Hold your nerve and fight!
Ulrike Haslauer, head of Compact Electric talks about production in times of corona, the safety measures implemented in her business and how she is dealing with the crisis:
Did you have to close or restrict your operations and what impact did this have? What does this mean for your sector?
I decided from the outset not to close the business, as we had current orders that thankfully had to be processed. I introduced massive disinfection and hygiene regulations and set uniform working hours with no flexitime. We “created” and manufactured our own full-face protective goggles, which we distributed among the staff and meanwhile also sell. This naturally costs time and money, but I wanted to make absolutely sure that everyone was protected. We have very spacious facilities, so that everyone is protected by having much more than the mandatory two metres space in which to work. As far as I know, all our industry colleagues are still working and customers are active, too. However, the efficiency and future development of the order backlog remains to be seen. No one can predict that.
I believe our industry, which could continue operating, is in a much better position than the catering and retail industries that had to shut down completely. This is a catastrophe for every business person and one that I very much regret.
We will also set up workstations for those who can work from home, even though I am personally not a fan of this. I am convinced that the regularity of getting up at a usual time and going to work has positive mental and productive effects. However, I cannot afford a total shutdown and therefore have to make provisions for home office workstations, in the event of a second wave of infection. We have already seen the effects of rigorous closures of businesses in Italy.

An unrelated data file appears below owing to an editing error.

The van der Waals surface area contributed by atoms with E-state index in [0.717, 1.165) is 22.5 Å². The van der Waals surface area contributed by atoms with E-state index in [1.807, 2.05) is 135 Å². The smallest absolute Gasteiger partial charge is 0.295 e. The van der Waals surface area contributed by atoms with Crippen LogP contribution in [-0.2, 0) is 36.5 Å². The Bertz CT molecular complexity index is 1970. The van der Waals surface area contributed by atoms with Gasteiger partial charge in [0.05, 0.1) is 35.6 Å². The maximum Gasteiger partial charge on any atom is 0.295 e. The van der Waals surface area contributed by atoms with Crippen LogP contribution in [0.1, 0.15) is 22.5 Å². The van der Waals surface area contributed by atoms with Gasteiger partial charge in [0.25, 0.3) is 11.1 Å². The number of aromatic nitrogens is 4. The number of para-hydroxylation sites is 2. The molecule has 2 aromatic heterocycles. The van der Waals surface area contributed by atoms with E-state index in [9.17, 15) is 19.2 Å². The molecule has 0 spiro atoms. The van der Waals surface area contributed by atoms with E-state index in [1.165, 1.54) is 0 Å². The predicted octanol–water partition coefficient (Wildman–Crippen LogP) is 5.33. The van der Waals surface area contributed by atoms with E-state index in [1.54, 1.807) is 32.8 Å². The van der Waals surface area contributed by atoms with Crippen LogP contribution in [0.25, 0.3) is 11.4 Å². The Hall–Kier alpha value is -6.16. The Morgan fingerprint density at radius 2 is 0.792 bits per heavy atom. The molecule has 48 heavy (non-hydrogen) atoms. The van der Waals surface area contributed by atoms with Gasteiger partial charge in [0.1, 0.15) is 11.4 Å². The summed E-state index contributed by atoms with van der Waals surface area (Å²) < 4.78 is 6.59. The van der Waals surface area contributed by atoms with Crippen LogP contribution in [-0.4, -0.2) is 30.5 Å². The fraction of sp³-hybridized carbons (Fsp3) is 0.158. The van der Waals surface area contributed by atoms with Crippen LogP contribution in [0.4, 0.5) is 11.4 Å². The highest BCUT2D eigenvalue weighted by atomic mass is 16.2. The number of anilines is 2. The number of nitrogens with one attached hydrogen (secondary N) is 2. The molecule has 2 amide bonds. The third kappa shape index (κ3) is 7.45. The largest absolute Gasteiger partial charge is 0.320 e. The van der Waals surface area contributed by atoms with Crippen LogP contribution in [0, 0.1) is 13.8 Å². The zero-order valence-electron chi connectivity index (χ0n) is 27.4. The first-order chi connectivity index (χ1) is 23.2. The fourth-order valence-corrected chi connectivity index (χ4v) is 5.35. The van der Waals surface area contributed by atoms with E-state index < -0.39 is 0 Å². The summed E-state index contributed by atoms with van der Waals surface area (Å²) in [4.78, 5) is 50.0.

Can you also take some positive aspects from the crisis? Have you learnt something from the lockdown?
It is difficult from an entrepreneurial point of view. In addition to the usual problems, we now face additional burdens and costs. The manufacturing operations of the real economy had benefited from the economic recovery of the last two years. However, companies will find it difficult to cope with the abrupt economic collapse that can be expected. Unfortunately, not every employee in our industry is aware of this just yet, as we had been operating “as normal” up to now. It has to be made quite clear that we find ourselves in an extremely critical phase, from both from a private and a business perspective. Safeguarding employment is the most important element in guaranteeing long-term social stability, which is why it is important to support the companies that provide these jobs.
Unfortunately, government programmes are mainly geared towards driving up company borrowing. This is not the right approach. Thank goodness for the quick and well-targeted support from City of Vienna, which is more important than ever.
As an entrepreneur, I was and always will be a visionary. I am also an optimist and am using this situation to seek out and develop alternative markets. We are using the time to digitalise our systems, which would have been a more difficult undertaking during normal, stressful business operations. Furthermore, we are restructuring and thinking about job rotation with our existing staff. My motto is to strengthen all aspects from the inside out and fight – and I really am talking about a fight – for as long as possible.
I am confident that we will emerge from this crisis, albeit with a different mentality. In my business, I have consciously focused on applying the same conditions and rules to protecting my staff. There are no exceptions – I believe in the “One of all and all for one” principle (laughs) and this shows who is a team player and who isn’t!
What tips do you have for other entrepreneurs on how to deal with the crisis?
As trivial or simple it may seem, we must remain calm, be positive and have a good attitude towards others. We need to motivate ourselves and fight for the common cause. We must also be disciplined in establishing rules and insisting that they are adhered to.
Compact Electric is a specialist in switch cabinet construction for building automation. It develops electronics for customer-specific custom-made products, measuring relays, thermal transfer printers with special materials for identification as well as lockable lockout/tagout systems. It employs a staff of 70.
Services of the Vienna Business Agency
- Funded through the programme Home Office 2020
- Funded through the programme Shared Facilities 18-20
- Funded through the programme Standortinitiative 2015
compact electric GmbH
Status: May 2020